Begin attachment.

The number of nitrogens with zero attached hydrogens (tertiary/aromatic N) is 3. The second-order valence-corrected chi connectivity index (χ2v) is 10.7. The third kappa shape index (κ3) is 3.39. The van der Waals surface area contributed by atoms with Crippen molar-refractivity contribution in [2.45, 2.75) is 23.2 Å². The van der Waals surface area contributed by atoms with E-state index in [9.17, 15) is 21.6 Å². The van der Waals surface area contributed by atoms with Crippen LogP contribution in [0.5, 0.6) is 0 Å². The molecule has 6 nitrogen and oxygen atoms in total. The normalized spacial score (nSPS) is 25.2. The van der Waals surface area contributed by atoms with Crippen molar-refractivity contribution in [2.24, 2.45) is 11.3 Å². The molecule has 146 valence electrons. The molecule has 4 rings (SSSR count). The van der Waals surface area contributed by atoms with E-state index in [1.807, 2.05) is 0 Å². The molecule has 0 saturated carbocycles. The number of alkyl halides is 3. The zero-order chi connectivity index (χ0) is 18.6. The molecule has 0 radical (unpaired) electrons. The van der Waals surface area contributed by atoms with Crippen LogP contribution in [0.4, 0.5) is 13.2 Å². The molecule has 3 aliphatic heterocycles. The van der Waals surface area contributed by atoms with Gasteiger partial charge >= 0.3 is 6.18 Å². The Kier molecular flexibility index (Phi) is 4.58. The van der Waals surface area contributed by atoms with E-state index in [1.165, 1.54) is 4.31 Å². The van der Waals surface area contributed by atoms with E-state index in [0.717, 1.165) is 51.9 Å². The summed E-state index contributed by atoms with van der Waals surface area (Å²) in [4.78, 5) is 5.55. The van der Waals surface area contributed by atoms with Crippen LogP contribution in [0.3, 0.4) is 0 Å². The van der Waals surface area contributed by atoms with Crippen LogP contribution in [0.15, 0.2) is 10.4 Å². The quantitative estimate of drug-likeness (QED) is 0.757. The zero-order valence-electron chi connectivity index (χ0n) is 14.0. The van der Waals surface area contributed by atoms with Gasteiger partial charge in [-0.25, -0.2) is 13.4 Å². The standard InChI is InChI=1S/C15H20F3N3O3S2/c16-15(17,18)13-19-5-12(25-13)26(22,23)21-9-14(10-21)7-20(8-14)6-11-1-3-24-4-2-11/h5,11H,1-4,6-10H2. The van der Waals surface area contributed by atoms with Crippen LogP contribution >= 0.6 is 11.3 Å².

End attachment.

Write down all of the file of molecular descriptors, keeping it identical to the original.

The number of nitrogens with zero attached hydrogens (tertiary/aromatic N) is 3. The second-order valence-corrected chi connectivity index (χ2v) is 10.7. The third kappa shape index (κ3) is 3.39. The van der Waals surface area contributed by atoms with Crippen molar-refractivity contribution in [2.45, 2.75) is 23.2 Å². The van der Waals surface area contributed by atoms with E-state index in [9.17, 15) is 21.6 Å². The van der Waals surface area contributed by atoms with Crippen LogP contribution in [0.5, 0.6) is 0 Å². The molecule has 6 nitrogen and oxygen atoms in total. The normalized spacial score (nSPS) is 25.2. The van der Waals surface area contributed by atoms with Crippen molar-refractivity contribution in [2.24, 2.45) is 11.3 Å². The molecule has 146 valence electrons. The molecule has 4 rings (SSSR count). The van der Waals surface area contributed by atoms with E-state index in [1.807, 2.05) is 0 Å². The molecule has 0 saturated carbocycles. The number of alkyl halides is 3. The zero-order chi connectivity index (χ0) is 18.6. The molecule has 0 radical (unpaired) electrons. The van der Waals surface area contributed by atoms with Crippen LogP contribution in [0.4, 0.5) is 13.2 Å². The molecule has 3 aliphatic heterocycles. The van der Waals surface area contributed by atoms with Gasteiger partial charge >= 0.3 is 6.18 Å². The Kier molecular flexibility index (Phi) is 4.58. The van der Waals surface area contributed by atoms with E-state index in [1.165, 1.54) is 4.31 Å². The van der Waals surface area contributed by atoms with E-state index in [0.717, 1.165) is 51.9 Å². The summed E-state index contributed by atoms with van der Waals surface area (Å²) in [4.78, 5) is 5.55. The van der Waals surface area contributed by atoms with Crippen LogP contribution in [0.3, 0.4) is 0 Å². The van der Waals surface area contributed by atoms with Crippen LogP contribution in [0.15, 0.2) is 10.4 Å². The quantitative estimate of drug-likeness (QED) is 0.757. The zero-order valence-electron chi connectivity index (χ0n) is 14.0. The van der Waals surface area contributed by atoms with Gasteiger partial charge in [-0.25, -0.2) is 13.4 Å². The standard InChI is InChI=1S/C15H20F3N3O3S2/c16-15(17,18)13-19-5-12(25-13)26(22,23)21-9-14(10-21)7-20(8-14)6-11-1-3-24-4-2-11/h5,11H,1-4,6-10H2. The van der Waals surface area contributed by atoms with Crippen LogP contribution >= 0.6 is 11.3 Å².